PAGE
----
The magic of CSS filter

There is no issue in telling the responsibility of the majority of CSS properties. The margin sets the margin. The color sets the color. But what does the filter do?

Well, it's a bit more complicated because unlike most of the properties, filter does all sorts of things. "Applying graphical effects on an image" is as far as you can narrow it down. But that's what makes it so exciting to describe.

In today's blog post, we will go ballistic on an image of your choosing, covering some fun use-cases for the usage of CSS filter. Before we start though, make sure you actually can use it on production. If you are not one of those poor souls that have to support IE11, you are good. But if you are, I remind you the group therapy was rescheduled to Monday. See you there!

1. Syntax

In order to use CSS filter property, we must supply it with a value in the format of a filter function. There is quite a lot to choose from:

  • blur(...)
  • brightness(...)
  • contrast(...)
  • drop-shadow(...)
  • grayscale(...)
  • hue-rotate(...)
  • invert(...)
  • opacity(...)
  • saturate(...)
  • sepia(...)
  • revert(...)
  • url(...)

Each function accepts a different parameter: you will see pixels, percentages, and degrees. What is worth noting is that you can combine functions in a single string.

2. Sandbox

I think the reason why some of the more abstract CSS properties don't necessarily stick with me is that they are rarely being presented in a relatable context. This is why I created a bunch of CodeSandboxes I will use to showcase the power of filter, using the example of basic Cards with images in them.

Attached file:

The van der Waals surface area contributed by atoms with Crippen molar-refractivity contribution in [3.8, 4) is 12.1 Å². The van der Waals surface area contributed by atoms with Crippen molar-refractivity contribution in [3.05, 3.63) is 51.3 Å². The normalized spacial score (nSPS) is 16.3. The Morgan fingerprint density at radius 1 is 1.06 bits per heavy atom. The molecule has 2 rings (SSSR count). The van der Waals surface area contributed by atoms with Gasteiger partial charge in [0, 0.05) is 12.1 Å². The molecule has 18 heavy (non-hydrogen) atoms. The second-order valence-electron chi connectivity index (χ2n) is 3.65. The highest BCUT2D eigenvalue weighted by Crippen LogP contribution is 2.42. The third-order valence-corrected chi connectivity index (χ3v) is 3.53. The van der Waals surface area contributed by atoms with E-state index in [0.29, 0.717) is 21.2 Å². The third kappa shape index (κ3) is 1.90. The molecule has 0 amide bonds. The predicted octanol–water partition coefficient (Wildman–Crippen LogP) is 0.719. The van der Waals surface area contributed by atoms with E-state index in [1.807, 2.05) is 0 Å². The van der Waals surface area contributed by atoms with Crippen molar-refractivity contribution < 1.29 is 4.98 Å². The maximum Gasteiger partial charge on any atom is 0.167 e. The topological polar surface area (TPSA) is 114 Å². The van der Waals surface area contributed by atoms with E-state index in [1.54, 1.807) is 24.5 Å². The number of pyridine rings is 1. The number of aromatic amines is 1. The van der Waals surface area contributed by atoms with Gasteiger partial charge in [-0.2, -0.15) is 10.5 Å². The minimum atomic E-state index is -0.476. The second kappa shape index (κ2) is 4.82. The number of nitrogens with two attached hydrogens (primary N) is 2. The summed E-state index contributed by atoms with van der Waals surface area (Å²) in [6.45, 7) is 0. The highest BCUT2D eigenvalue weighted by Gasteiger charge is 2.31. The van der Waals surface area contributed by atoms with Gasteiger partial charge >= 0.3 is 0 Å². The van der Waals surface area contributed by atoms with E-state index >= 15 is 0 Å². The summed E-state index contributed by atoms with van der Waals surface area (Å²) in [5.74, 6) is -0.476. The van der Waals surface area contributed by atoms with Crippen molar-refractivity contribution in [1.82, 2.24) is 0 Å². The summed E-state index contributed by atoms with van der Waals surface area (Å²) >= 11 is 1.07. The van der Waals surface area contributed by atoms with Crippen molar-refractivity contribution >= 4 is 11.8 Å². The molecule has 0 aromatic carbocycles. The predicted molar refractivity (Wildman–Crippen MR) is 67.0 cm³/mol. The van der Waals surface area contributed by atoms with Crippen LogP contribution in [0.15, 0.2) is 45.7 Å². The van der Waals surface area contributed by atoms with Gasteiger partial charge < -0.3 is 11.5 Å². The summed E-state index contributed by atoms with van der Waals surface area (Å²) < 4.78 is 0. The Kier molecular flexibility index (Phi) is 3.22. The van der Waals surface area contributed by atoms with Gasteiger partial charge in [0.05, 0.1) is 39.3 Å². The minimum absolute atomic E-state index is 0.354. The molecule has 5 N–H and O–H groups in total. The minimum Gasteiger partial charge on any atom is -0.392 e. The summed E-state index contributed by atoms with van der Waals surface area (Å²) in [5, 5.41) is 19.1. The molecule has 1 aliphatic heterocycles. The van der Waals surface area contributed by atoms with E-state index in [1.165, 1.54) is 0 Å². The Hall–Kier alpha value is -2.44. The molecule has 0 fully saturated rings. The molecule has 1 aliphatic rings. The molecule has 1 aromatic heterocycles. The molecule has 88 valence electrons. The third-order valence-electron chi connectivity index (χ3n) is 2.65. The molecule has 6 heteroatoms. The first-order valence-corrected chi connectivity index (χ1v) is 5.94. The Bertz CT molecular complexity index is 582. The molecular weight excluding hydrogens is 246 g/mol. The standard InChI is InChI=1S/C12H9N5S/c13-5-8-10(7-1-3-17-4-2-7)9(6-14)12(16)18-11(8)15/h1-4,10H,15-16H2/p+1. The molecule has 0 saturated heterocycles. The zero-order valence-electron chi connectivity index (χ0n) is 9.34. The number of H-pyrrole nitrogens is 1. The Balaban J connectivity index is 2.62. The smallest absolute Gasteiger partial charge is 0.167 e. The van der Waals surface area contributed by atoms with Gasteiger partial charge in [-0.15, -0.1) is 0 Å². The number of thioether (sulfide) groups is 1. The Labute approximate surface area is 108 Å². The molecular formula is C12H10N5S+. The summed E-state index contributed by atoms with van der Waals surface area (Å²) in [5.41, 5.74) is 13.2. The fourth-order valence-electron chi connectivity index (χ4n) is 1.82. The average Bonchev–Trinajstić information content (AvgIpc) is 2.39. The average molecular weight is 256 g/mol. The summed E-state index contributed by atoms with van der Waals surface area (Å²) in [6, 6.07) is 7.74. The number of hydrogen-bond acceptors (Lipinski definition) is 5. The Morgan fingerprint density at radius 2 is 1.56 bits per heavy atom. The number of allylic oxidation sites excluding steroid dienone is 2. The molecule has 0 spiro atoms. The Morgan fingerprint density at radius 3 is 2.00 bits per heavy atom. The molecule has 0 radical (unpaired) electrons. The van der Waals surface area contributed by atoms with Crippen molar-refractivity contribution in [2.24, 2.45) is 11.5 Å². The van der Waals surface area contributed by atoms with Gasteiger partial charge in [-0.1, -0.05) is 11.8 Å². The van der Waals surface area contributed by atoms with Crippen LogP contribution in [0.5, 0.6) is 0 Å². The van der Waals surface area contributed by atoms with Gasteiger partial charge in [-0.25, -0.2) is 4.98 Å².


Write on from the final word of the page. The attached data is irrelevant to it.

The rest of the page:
Each Card follows this structure:

<div class="card">
    alt="Random photo"
  <div class="card__content">
    <span class="card__caption">Subtitle</span>

3. Black & White and Sepia

One of the instant classics of filter use-cases is turning the photo either b&w or sepia. What we will do is:

  • make all of the photos in the Cards b&w / sepia
  • colorize & scale up the hovered one

We go with filter: grayscale() or filter: saturate() - either will turn the photo black&white, both also accept percentage as an argument. The only difference is the values: they are inverted. For grayscale, 100% means black&white, while for saturate it's 0%.

.filter-bnw > .card {
  filter: grayscale(100%);
  /* filter: saturate(0%); */

.filter-bnw > .card:hover {
  filter: grayscale(0%);
  /* filter: saturate(100%); */

Although black&white is definitely the most common color effect, it's not the only one. You may also want to achieve sepia which is no harder with CSS filter:

.filter-bnw > .card {
  filter: sepia(100%);

Throw in a slight increase of the card's size on hover and you are good to go:

.card:hover {
  transition-duration: 0.15s;
  transform: scale(1.1);

4. Blur

Perhaps you want to focus the user's attention on a particular area through a different mean. The perfect case for that is blur, which - as most of the other CSS filter functions - does exactly what it says: it blurres out the item. This time, we will go with a different, but quite usual use-case: a modal.

What you see quite a lot with modals is blurring out the background while opening the modal. CSS filter is not the only way to achieve that effect but it suits it quite nicely.

.blur {
  filter: blur(5px);

And when clicked, add that class to the classList of a background element:

const openModal = () => {
  modal.setAttribute("open", true);

You can easily imagine something more sophisticated, though. blur may come in handy in a variety of loading scenarios. If you are familiar with Next.js Image component, you may be tempted to implement a feature similar to their placeholder="blur" whose result looks like this.